Special Report

What is Los Angeles Doing About Ghost Guns?

September 09, 2021 by Seppi Esfandi in Special Report  
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The Polymer80

So-called “ghost guns” are becoming a weapon of choice among criminals in Los Angeles. Now, Los Angeles City Attorney Mike Feuer is stepping in and filing a lawsuit on behalf of Los Angeles against Nevada-based ghost gun part manufacturer Polymer80.

Polymer80 is one of the country’s largest sellers of ghost gun kits and parts. Polymer80 makes unfinished lower receivers or frames that can be purchased online or from a dealer as kits and assembled at home. The end result is a weapon with no serial number, and that won’t require a background check to buy or put together. These ghost gun kits are frequently sold online, which easily allows criminals and mentally ill people to access and own guns.

Fuer cites the surge in deadly gun violence in Los Angeles and the alarming increase in the number of untraceable guns being recovered by police as significant reasons for the lawsuit.

Fuer said, “Untraceable ghost guns are the emerging weapon of choice for criminals, here in L.A. and around the country. We’re fighting to stem this tide at a time when gun violence is devastating neighborhoods in our City,” said Feuer. “Nobody who could buy a serialized gun and pass a background check would ever need a ghost gun. Yet we allege Polymer80 has made it easy for anyone, including felons, to buy and build weapons that pose a major public safety threat.”

Fuer is partnering with Everytown Law, the largest team of litigators in the U.S. dedicated to advancing gun safety in the courts, civil, and criminal justice systems in the lawsuit. Everytown has previously referred to ghost guns as the fastest-growing gun safety problem the nation faces.

LAPD said they had recovered more than 700 ghost guns containing parts from Polymer80— 300 of which were in the south L.A. area. Statistics show that in L.A., about 40% of guns recovered by police don’t have serial numbers.

The lawsuit argues that Polymer80 is violating state and federal gun laws as well as engaging in false advertising by telling customers their business model is legal.

What Are “Ghost Guns?”

  • Ghost guns are fully functional, DIY guns that are made from kits that can be purchased online.
  • Ghost guns are made by an individual instead of a federally licensed importer or manufacturer.
  • Ghost guns pose a serious safety threat to the United States.
  • Guns without serial numbers are called “ghost guns” because they are untraceable.

The Market for Ghost Guns

According to Fuer’s complaint, Polymer 80, Inc. has captured a significant percentage of the ghost gun kit and part market. According to the AFT, law enforcement recovered about 10,000 ghost guns in 2020 alone; of those, about 2,700 were recovered in California and nearly 90% of the 1,500 ghost guns in 2019 ATF’s database were made from Polymer80 parts.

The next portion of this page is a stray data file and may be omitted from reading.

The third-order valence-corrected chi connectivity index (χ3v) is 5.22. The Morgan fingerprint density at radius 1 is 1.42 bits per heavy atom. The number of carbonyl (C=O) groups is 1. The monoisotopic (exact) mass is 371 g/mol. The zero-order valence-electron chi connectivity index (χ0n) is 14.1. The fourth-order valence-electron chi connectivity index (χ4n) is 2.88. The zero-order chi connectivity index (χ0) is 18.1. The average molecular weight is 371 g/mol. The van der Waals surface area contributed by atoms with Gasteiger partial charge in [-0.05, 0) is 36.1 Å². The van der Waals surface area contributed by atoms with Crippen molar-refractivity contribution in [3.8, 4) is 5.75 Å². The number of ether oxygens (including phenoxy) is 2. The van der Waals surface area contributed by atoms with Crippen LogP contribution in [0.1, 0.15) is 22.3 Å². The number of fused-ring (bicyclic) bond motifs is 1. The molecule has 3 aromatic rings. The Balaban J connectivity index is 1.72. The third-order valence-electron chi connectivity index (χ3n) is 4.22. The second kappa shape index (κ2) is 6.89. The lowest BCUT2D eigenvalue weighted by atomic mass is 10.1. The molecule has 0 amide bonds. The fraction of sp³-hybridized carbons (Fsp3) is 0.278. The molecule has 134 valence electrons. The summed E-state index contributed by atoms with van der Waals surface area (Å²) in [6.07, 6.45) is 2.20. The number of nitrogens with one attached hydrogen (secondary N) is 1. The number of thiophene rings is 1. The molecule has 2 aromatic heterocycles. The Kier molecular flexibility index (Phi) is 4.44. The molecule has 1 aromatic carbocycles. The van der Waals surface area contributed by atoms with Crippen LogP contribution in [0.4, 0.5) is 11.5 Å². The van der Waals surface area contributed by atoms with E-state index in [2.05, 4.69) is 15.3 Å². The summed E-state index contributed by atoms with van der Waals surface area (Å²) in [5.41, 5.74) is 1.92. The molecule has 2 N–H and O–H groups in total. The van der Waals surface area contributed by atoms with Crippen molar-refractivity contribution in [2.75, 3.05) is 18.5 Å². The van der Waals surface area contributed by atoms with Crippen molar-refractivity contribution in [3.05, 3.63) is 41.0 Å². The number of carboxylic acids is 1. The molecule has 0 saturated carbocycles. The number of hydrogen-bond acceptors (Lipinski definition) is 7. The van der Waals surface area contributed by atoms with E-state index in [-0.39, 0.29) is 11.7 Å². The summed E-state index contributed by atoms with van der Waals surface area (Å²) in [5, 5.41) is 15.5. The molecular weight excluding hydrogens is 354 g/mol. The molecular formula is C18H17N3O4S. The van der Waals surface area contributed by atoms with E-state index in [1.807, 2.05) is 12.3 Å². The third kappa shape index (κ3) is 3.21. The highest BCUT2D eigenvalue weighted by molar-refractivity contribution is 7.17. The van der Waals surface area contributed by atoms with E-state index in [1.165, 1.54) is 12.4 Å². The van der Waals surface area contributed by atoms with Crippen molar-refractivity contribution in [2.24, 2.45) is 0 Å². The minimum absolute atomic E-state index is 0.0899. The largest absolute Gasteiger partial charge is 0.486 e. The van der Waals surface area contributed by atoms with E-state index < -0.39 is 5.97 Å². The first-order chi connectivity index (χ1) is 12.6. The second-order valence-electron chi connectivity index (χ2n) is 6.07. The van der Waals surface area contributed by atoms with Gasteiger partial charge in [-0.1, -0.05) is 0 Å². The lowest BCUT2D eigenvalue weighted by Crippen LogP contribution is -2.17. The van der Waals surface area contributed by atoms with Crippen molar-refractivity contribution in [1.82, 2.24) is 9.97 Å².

Records also show that Polymer80 shipped about 9,400 times to California customers between January 2019 and October 2020. Included in those figures are at least 200 “buy build shoot” kits that contain all of the required components to build a fully functional, untraceable gun.

Are ghost guns commonly used in violent crime?

Yes, ghost guns are being used at record numbers nationwide, including right here in California:

  • In November 2019, a 16 year old shot five of his Saugus High School classmates using a homemade handgun. Two of the victims and the shooter died.
  • In 2017, a Northern California man prohibited from possessing firearms ordered kits to construct AR-15-style rifles. He initiated a series of shootings that started with fatally shooting his wife at home on November 13. That fatal shooting was followed by a deadly rampage during which he shot at many people across many locations, including an elementary school. Five people died, and dozens more were hurt.
  • A shooter opened fire in Santa Monica in 2013, shooting 100 rounds and killing five people at a community college. The shooter used a homemade AR-15 rifle after allegedly previously attempting to purchase a firearm through an authorized gun dealer but failed the background check.
  • In January 2021, the director of the ATF Los Angeles Field Division reported that 41% of the division’s cases involve ghost guns.

California Laws About Ghost Guns

California enacted a law in 2016 that placed new requirements on anybody who manufactures or assembles or otherwise possesses firearms without serial numbers without a valid firearm manufacturer’s license.

Senate Bill 746, amending Penal Code sections 29180 through 29184 went into effect in 2018 and requires that:

  • Before the assembly or manufacturing of a firearm, a person is required to apply to the California Department of Justice for a unique serial number or identification mark unique to the firearm. In order to obtain a unique serial number you must have:
    • A firearm safety certificate
    • Passed the firearms eligibility background check to verify you are eligible to possess firearms federally and under state law
    • Presented proof of age and identity to show you are 21 or older
    • A description of the firearm you intend to manufacture or assemble
  • Once you receive the serial number from the DOJ, you must engrave or permanently affix it to your firearm within 10 days of making the firearm.

For any other questions about ghost guns or gun laws in Los Angeles, contact our team of skilled Los Angeles Gun Crime Attorneys today.

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